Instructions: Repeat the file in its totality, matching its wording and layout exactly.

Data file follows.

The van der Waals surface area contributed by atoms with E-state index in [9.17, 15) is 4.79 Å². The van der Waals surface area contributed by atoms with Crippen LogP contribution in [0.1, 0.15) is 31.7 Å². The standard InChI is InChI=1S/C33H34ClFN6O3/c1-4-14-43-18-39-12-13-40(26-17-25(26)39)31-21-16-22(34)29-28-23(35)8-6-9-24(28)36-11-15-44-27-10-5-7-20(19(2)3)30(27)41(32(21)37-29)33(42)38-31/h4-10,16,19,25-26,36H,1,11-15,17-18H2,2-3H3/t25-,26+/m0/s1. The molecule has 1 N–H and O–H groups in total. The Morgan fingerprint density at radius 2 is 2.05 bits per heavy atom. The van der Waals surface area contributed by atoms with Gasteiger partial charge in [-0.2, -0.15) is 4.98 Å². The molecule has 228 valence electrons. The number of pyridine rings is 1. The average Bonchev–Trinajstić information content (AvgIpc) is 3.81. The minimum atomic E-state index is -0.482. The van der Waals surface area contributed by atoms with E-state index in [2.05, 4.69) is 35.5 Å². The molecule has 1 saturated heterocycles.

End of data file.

The van der Waals surface area contributed by atoms with E-state index in [9.17, 15) is 4.79 Å². The van der Waals surface area contributed by atoms with Crippen LogP contribution in [0.1, 0.15) is 31.7 Å². The standard InChI is InChI=1S/C33H34ClFN6O3/c1-4-14-43-18-39-12-13-40(26-17-25(26)39)31-21-16-22(34)29-28-23(35)8-6-9-24(28)36-11-15-44-27-10-5-7-20(19(2)3)30(27)41(32(21)37-29)33(42)38-31/h4-10,16,19,25-26,36H,1,11-15,17-18H2,2-3H3/t25-,26+/m0/s1. The molecule has 1 N–H and O–H groups in total. The Morgan fingerprint density at radius 2 is 2.05 bits per heavy atom. The van der Waals surface area contributed by atoms with Gasteiger partial charge in [-0.2, -0.15) is 4.98 Å². The molecule has 228 valence electrons. The number of pyridine rings is 1. The average Bonchev–Trinajstić information content (AvgIpc) is 3.81. The minimum atomic E-state index is -0.482. The van der Waals surface area contributed by atoms with E-state index in [2.05, 4.69) is 35.5 Å². The molecule has 1 saturated heterocycles.